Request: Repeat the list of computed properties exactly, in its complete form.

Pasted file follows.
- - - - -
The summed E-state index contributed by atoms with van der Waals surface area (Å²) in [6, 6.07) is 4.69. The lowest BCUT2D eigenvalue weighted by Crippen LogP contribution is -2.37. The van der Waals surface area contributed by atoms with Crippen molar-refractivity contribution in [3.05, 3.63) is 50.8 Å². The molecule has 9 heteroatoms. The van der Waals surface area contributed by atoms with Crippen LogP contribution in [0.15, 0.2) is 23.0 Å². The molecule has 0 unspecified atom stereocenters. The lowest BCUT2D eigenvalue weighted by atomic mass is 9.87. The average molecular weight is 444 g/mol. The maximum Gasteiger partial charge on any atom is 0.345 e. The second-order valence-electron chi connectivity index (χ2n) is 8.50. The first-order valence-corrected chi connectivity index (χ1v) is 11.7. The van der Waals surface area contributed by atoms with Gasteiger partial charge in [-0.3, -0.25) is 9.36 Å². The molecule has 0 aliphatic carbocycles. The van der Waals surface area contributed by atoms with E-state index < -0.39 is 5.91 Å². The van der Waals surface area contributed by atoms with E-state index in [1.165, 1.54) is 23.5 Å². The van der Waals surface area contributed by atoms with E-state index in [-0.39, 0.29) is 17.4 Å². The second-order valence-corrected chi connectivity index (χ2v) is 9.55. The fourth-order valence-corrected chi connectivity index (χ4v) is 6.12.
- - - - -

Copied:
The summed E-state index contributed by atoms with van der Waals surface area (Å²) in [6, 6.07) is 4.69. The lowest BCUT2D eigenvalue weighted by Crippen LogP contribution is -2.37. The van der Waals surface area contributed by atoms with Crippen molar-refractivity contribution in [3.05, 3.63) is 50.8 Å². The molecule has 9 heteroatoms. The van der Waals surface area contributed by atoms with Crippen LogP contribution in [0.15, 0.2) is 23.0 Å². The molecule has 0 unspecified atom stereocenters. The lowest BCUT2D eigenvalue weighted by atomic mass is 9.87. The average molecular weight is 444 g/mol. The maximum Gasteiger partial charge on any atom is 0.345 e. The second-order valence-electron chi connectivity index (χ2n) is 8.50. The first-order valence-corrected chi connectivity index (χ1v) is 11.7. The van der Waals surface area contributed by atoms with Gasteiger partial charge in [-0.3, -0.25) is 9.36 Å². The molecule has 0 aliphatic carbocycles. The van der Waals surface area contributed by atoms with E-state index < -0.39 is 5.91 Å². The van der Waals surface area contributed by atoms with E-state index in [1.165, 1.54) is 23.5 Å². The van der Waals surface area contributed by atoms with E-state index in [-0.39, 0.29) is 17.4 Å². The second-order valence-corrected chi connectivity index (χ2v) is 9.55. The fourth-order valence-corrected chi connectivity index (χ4v) is 6.12.